convention biz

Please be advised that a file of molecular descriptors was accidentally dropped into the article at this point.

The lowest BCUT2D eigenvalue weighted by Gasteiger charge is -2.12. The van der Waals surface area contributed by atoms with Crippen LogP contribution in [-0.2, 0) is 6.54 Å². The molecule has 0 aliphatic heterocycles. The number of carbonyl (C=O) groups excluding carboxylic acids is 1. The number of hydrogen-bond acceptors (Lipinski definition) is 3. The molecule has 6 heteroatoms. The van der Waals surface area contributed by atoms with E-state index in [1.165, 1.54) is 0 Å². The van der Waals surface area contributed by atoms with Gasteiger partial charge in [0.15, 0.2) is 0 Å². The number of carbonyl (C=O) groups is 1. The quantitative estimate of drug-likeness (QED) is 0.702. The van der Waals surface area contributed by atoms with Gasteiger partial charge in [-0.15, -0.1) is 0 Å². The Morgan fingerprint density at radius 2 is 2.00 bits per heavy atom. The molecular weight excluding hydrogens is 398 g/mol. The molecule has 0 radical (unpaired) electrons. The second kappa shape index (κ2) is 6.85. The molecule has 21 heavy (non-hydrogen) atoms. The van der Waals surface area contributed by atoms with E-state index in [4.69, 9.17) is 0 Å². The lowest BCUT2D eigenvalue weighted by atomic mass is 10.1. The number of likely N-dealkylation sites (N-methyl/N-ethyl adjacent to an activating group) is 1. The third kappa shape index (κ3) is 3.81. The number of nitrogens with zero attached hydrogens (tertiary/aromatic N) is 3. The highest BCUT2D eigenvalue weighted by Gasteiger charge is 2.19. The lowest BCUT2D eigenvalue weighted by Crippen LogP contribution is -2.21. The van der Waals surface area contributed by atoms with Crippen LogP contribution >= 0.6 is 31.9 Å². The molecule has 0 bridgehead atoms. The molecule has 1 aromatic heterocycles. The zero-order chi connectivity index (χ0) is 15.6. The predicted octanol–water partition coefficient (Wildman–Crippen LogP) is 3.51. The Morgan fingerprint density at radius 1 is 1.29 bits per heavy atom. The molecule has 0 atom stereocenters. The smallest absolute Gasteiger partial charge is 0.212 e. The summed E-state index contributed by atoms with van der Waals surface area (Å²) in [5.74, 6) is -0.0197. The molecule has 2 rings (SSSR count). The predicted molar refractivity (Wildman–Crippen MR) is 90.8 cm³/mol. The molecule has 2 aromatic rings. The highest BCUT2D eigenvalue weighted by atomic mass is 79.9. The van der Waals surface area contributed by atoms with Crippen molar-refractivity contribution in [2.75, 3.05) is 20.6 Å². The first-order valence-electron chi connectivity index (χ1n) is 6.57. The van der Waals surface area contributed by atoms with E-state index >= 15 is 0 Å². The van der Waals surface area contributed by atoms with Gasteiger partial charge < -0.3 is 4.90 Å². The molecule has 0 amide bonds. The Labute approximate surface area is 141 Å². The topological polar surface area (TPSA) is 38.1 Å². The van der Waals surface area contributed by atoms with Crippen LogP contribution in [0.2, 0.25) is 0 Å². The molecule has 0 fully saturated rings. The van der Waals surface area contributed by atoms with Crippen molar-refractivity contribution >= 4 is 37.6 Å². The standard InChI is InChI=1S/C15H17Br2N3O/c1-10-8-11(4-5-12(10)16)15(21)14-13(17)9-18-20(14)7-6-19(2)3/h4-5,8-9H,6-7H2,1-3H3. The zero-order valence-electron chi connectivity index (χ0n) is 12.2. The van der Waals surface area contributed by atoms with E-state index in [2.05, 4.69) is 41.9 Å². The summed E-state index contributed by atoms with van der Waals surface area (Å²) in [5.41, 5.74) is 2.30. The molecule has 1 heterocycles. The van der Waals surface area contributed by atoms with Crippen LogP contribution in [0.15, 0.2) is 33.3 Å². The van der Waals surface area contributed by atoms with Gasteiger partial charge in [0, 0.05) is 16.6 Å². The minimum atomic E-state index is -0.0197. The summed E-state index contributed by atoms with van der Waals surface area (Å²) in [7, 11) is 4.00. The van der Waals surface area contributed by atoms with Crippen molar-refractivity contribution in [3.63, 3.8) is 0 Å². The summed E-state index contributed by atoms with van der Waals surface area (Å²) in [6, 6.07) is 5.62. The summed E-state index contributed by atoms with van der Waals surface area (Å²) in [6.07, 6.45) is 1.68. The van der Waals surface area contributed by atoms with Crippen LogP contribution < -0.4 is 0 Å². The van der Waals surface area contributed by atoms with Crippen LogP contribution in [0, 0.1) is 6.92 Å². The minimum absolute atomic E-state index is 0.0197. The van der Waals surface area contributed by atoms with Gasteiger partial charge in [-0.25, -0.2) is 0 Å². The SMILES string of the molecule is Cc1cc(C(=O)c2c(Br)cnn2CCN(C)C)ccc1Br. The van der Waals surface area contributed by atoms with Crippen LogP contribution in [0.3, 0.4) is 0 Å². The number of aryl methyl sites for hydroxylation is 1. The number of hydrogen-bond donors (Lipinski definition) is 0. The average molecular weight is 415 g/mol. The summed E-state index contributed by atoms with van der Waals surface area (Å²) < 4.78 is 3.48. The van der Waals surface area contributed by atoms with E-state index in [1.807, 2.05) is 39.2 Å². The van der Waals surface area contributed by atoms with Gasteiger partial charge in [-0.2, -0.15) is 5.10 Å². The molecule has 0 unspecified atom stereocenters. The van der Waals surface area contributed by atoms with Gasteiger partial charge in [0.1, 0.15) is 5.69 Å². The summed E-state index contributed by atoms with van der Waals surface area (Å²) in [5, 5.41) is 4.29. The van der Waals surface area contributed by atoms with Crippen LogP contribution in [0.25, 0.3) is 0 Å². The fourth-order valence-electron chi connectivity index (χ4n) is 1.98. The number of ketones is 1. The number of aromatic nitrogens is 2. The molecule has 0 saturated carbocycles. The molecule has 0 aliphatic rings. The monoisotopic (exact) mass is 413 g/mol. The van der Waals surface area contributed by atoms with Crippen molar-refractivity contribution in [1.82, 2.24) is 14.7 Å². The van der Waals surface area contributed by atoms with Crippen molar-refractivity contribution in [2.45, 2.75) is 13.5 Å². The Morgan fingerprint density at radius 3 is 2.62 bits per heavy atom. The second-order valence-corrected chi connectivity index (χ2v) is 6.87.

Delegate days at the Whistler Conference Centre during the first three months of this year declined 29.7 per cent over the same period last year, but the drop is likely due to an exceptional 1995 and the cyclical nature of convention business. "It goes up and down based on conventions’ rotation," Whistler Resort Association President David Thomson said. "The convention business is very cyclical," Tracy Cosgrove, director of conference sales for the WRA, added. "Many organizations we deal with every second or third year." Cosgrove noted that the first three months of the year are not prime convention time in Whistler, as rooms are at a premium and the resort is at its busiest. Despite that, several conventions last year were geared toward skiing, which helped push up Whistler’s total delegate days last winter. Statistics put together by Pannell Kerr Forster for the first three months of 1996 show delegate days were up 27.5 per cent at the Vancouver Trade and Convention Centre and up 35.3 per cent at the Penticton Trade and Conference Centre, but down at convention facilities in Whistler, Victoria and Prince George. Although convention business may be down, WRA figures to the end of April show an anticipated growth rate of 4 per cent in the number of room nights generated compared to the previous winter. However, with the completion of Town Plaza and other projects there were also more rooms available this winter than last.

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